MH: I am reluctant to describe the current situation as a crisis. I think it is a logical, if unintended consequence, of a system in urgent need of deep change. Frankly I am not in crisis and most Catholic feminists I know are not in crisis. I think it is a time when the North American Catholic Church is learning in the hardest possible way that it must become a faith community led by women such as Elisabeth Schüssler Fiorenza, and by men not bound up in clerical knots. It is an opportunity, not a crisis, to re-think the basics and repair the damage. I am confident our faith can survive such scrutiny. If it cannot, we are in bigger trouble than we thought.

RG: Are the women of this movement Catholic?

MH: Of course, there are many ways of being Catholic. Ministry springs from one's baptism. We strive to appropriate it through prayer, discernment, and the friendship of others. We are seeking always the guidance of Divine Wisdom. We are shaken by the statements and attitudes of the present leadership of the Catholic Church. We are scandalized, for example, by the size of the financial settlement recently announced by the Archdiocese of Los Angeles ($660 million) showing the immensity of clerical sex abuse crimes. And as we weep over suffering in Iraq and Afghanistan, we strive to change the scandalous policies of our government in its persistent war making and neglect of the poor. It is frustrating to be able to use mapping technology to find a street in Baghdad, but to be powerless to stop a government from bombing it.

Within this difficult matrix, our Church and state is in disrepair, to put it mildly. Perhaps Women-Church is seen by some as heretical, but I think history will show that at the beginning of the twenty-first century, the Church was unable to carry the freight of the Gospel message.

We seek to maximize our positive effect on the world, putting aside our differences, as for example, over the ordination of women priests or the reproductive rights agenda, in order to work within our movement, and inter-religiously, in a kind of holy spiral. We seek to do this publicly so that when people think of Catholic, they think of us.

We are modeling what it means to be a "discipleship of equals," that ringing phrase of Elisabeth Schüssler Fiorenza, who was with us in Chicago.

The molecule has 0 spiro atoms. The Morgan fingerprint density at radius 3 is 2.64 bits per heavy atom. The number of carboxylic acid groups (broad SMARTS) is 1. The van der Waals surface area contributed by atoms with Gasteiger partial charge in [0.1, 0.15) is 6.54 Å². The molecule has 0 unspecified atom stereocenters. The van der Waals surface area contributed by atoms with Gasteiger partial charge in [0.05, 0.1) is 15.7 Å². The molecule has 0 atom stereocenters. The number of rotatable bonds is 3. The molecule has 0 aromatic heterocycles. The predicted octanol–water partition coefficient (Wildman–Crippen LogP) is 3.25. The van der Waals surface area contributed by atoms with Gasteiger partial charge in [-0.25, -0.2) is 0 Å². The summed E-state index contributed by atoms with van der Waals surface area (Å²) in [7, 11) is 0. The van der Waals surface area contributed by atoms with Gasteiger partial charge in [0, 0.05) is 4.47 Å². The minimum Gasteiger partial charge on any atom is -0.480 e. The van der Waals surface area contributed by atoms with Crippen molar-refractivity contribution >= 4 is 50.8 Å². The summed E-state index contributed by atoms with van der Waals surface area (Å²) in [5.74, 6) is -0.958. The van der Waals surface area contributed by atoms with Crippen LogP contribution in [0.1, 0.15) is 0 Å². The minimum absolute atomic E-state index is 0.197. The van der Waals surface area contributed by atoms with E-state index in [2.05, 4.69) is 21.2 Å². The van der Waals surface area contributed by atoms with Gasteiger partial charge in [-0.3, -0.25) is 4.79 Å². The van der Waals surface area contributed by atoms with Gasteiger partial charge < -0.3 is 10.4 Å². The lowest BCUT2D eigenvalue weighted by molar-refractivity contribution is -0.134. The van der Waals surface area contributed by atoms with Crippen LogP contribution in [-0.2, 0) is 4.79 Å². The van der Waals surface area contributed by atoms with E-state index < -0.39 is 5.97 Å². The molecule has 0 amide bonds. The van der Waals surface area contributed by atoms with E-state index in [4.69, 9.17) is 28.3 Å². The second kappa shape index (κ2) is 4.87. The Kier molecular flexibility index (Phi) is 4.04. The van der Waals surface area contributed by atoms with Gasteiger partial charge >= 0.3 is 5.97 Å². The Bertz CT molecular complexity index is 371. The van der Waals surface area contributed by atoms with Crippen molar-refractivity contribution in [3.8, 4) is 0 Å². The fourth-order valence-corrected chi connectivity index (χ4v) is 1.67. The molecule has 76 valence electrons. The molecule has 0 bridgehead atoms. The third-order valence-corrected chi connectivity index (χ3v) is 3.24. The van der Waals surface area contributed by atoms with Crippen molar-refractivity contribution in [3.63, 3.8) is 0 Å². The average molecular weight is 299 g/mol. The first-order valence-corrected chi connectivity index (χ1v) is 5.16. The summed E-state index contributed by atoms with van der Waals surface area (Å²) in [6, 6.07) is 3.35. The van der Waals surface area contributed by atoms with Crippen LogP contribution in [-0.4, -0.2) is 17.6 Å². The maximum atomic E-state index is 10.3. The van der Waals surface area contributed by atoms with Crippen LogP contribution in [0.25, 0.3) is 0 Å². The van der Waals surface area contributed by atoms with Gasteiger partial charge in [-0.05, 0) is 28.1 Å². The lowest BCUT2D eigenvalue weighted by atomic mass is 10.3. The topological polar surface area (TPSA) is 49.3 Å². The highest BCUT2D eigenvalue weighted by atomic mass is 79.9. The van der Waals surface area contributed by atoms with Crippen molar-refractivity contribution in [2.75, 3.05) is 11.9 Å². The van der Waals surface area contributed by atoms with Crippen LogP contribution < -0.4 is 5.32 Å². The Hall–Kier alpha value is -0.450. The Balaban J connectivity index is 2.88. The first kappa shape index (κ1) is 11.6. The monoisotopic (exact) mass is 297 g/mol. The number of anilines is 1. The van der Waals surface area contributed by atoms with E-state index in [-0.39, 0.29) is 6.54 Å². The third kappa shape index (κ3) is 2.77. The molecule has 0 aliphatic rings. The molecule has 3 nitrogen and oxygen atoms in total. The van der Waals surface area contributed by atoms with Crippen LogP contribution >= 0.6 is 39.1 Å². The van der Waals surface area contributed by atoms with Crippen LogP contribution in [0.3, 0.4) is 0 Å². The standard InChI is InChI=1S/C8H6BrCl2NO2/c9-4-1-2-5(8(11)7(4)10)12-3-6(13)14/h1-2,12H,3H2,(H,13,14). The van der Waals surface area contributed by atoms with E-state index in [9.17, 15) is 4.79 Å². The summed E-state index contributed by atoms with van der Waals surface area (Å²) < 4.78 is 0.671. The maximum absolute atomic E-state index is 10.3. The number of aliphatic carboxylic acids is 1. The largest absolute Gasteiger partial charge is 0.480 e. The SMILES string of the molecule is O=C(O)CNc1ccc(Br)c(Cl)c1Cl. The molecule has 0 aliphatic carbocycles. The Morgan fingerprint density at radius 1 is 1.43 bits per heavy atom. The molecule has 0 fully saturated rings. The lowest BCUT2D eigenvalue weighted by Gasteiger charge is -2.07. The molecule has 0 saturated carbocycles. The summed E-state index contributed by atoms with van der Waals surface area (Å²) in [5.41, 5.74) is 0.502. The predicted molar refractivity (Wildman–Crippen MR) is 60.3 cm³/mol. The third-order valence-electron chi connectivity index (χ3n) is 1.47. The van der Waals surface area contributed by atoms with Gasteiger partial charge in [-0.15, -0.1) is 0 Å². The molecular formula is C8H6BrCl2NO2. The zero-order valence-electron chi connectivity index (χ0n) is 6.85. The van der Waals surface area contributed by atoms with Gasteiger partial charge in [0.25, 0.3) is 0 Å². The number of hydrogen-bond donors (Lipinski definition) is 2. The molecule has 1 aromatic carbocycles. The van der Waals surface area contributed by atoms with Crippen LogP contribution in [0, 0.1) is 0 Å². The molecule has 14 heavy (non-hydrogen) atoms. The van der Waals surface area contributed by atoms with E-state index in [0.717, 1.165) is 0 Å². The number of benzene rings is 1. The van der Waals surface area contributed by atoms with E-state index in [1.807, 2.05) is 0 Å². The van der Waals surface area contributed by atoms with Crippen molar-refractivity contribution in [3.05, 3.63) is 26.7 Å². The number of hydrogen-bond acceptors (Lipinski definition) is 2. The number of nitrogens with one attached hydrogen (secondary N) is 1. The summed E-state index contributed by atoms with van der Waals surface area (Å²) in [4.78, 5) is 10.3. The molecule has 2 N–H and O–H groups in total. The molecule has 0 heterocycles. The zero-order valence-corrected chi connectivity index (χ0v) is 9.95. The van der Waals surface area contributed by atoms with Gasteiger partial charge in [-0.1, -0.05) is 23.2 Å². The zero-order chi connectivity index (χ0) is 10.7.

The women see their ministries in justice, community building, peace making, doing theology, and political advocacy as part of a large global movement. There is a noticeable shift in consciousness away from negating the statements coming from Rome and a refusal to respond to the agenda set there, but rather to be about construction, in hope and love rather than in shame and scandal. The Church takes on a public voice and so must we. It has an enormous influence globally and in many ways is part of the interlocking systems of injustice. We simply cannot be lied to or intimidated any more.

Doing theology is an activity of justice-seeking friends. I find that only by attending to the divine-human nexus in all its diversity and complexity can I approximate a political strategy deep enough to make change.

RG: Is religion experiencing some kind of renaissance?

MH: Young people are increasingly interested in religion. At WATER, our efforts to engage in inter-generational dialogue have yielded us a few clues. Some people have such a narrow vision of religion we do not recognize a religious question when it comes up. There is the frightening instability of the world; the degradation of the earth, the violence we now witness and perpetuate. All are urgently-asked religious questions.

And some religious practices just make good sense. Attention to food and friends, sharing and solidarity with others, taking Sabbath time and retreat weekends, fasting and feasting, all add texture and meaning to life. I frequently mentor young people when looking at these questions: I am also enriched by being mentored by them.

RG: Your work is about liberation. Albert Nolan of South Africa in his new book describes the Gospel message as basically one of freedom. To what extent do you agree with this notion?

MH: I have not read Fr. Nolan's book yet, but if he means freedom in the sense that all life on this planet is flourishing, I agree. But freedom in a personal, individual sense can lead to tyranny and to narcissism. Love and justice are the central message of the Gospel, and I would add, sacramental solidarity. So many and so much need liberation.

RG: Do you think it important to consider one's social location when doing theology?

MH: Yes, very much so. Each one's perspective is specific, limited. I am a white, North American feminist. I am committed, as are many others, to the creation of new structures that are egalitarian and democratic. We can see many interlocking ways by which injustice functions, and we can envision many interlocking ways, large and small, by which justice can be done.

Finally, I believe, equality and mutuality will trump hierarchy and greed. Because being Church and doing justice are one and the same thing.


Rosemary Ganley is a long-time Catholic teacher and journalist who for five years was co-editor of Catholic New Times. She is now on the board of Amnesty International Canadian Section. Her article "Open Talk About Church Needed" appeared in the October 2005 issue of The Social Edge.